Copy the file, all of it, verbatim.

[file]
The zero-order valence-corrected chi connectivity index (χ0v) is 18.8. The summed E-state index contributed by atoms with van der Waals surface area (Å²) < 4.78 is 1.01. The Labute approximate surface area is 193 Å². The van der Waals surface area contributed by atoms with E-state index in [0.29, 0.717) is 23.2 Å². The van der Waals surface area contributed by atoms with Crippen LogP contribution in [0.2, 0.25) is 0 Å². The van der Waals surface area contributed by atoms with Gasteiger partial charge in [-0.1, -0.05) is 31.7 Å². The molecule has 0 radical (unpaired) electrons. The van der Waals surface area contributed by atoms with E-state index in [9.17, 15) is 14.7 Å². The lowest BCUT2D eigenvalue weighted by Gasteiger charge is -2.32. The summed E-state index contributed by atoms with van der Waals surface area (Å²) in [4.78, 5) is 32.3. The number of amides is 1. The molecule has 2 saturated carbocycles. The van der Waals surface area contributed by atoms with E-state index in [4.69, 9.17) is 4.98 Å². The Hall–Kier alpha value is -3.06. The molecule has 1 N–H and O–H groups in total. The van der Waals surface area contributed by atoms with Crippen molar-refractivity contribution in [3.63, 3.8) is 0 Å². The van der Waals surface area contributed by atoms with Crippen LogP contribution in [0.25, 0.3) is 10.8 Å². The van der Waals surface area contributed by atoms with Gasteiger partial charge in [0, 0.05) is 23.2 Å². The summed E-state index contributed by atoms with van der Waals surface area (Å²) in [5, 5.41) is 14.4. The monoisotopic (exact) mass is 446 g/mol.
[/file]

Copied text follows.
The zero-order valence-corrected chi connectivity index (χ0v) is 18.8. The summed E-state index contributed by atoms with van der Waals surface area (Å²) < 4.78 is 1.01. The Labute approximate surface area is 193 Å². The van der Waals surface area contributed by atoms with E-state index in [0.29, 0.717) is 23.2 Å². The van der Waals surface area contributed by atoms with Crippen LogP contribution in [0.2, 0.25) is 0 Å². The van der Waals surface area contributed by atoms with Gasteiger partial charge in [-0.1, -0.05) is 31.7 Å². The molecule has 0 radical (unpaired) electrons. The van der Waals surface area contributed by atoms with E-state index in [9.17, 15) is 14.7 Å². The lowest BCUT2D eigenvalue weighted by Gasteiger charge is -2.32. The summed E-state index contributed by atoms with van der Waals surface area (Å²) in [4.78, 5) is 32.3. The number of amides is 1. The molecule has 2 saturated carbocycles. The van der Waals surface area contributed by atoms with E-state index in [4.69, 9.17) is 4.98 Å². The Hall–Kier alpha value is -3.06. The molecule has 1 N–H and O–H groups in total. The van der Waals surface area contributed by atoms with Crippen molar-refractivity contribution in [3.63, 3.8) is 0 Å². The van der Waals surface area contributed by atoms with Crippen LogP contribution in [0.25, 0.3) is 10.8 Å². The van der Waals surface area contributed by atoms with Gasteiger partial charge in [0, 0.05) is 23.2 Å². The summed E-state index contributed by atoms with van der Waals surface area (Å²) in [5, 5.41) is 14.4. The monoisotopic (exact) mass is 446 g/mol.